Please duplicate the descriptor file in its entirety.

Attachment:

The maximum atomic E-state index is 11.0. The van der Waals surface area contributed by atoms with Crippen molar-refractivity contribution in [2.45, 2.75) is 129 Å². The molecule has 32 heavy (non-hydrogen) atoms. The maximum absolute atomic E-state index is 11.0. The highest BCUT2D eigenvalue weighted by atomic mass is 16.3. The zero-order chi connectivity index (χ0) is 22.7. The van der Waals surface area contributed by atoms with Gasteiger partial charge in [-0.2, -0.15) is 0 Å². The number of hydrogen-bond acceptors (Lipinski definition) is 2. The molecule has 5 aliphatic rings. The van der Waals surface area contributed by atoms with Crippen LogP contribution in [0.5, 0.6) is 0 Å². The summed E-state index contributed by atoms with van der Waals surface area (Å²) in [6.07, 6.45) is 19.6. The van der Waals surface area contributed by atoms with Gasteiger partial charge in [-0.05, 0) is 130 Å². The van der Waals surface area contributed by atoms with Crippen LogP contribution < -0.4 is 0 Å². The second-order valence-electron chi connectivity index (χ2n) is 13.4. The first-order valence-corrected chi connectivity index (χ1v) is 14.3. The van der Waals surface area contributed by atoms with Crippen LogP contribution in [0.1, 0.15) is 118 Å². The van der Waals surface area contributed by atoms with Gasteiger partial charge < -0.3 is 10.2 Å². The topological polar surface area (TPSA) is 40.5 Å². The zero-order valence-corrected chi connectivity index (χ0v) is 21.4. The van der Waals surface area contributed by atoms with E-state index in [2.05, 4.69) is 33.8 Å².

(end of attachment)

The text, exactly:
The maximum atomic E-state index is 11.0. The van der Waals surface area contributed by atoms with Crippen molar-refractivity contribution in [2.45, 2.75) is 129 Å². The molecule has 32 heavy (non-hydrogen) atoms. The maximum absolute atomic E-state index is 11.0. The highest BCUT2D eigenvalue weighted by atomic mass is 16.3. The zero-order chi connectivity index (χ0) is 22.7. The van der Waals surface area contributed by atoms with Gasteiger partial charge in [-0.2, -0.15) is 0 Å². The number of hydrogen-bond acceptors (Lipinski definition) is 2. The molecule has 5 aliphatic rings. The van der Waals surface area contributed by atoms with Crippen LogP contribution in [0.5, 0.6) is 0 Å². The summed E-state index contributed by atoms with van der Waals surface area (Å²) in [6.07, 6.45) is 19.6. The van der Waals surface area contributed by atoms with Gasteiger partial charge in [-0.05, 0) is 130 Å². The van der Waals surface area contributed by atoms with Crippen LogP contribution < -0.4 is 0 Å². The second-order valence-electron chi connectivity index (χ2n) is 13.4. The first-order valence-corrected chi connectivity index (χ1v) is 14.3. The van der Waals surface area contributed by atoms with Crippen LogP contribution in [0.1, 0.15) is 118 Å². The van der Waals surface area contributed by atoms with Gasteiger partial charge < -0.3 is 10.2 Å². The topological polar surface area (TPSA) is 40.5 Å². The zero-order valence-corrected chi connectivity index (χ0v) is 21.4. The van der Waals surface area contributed by atoms with E-state index in [2.05, 4.69) is 33.8 Å².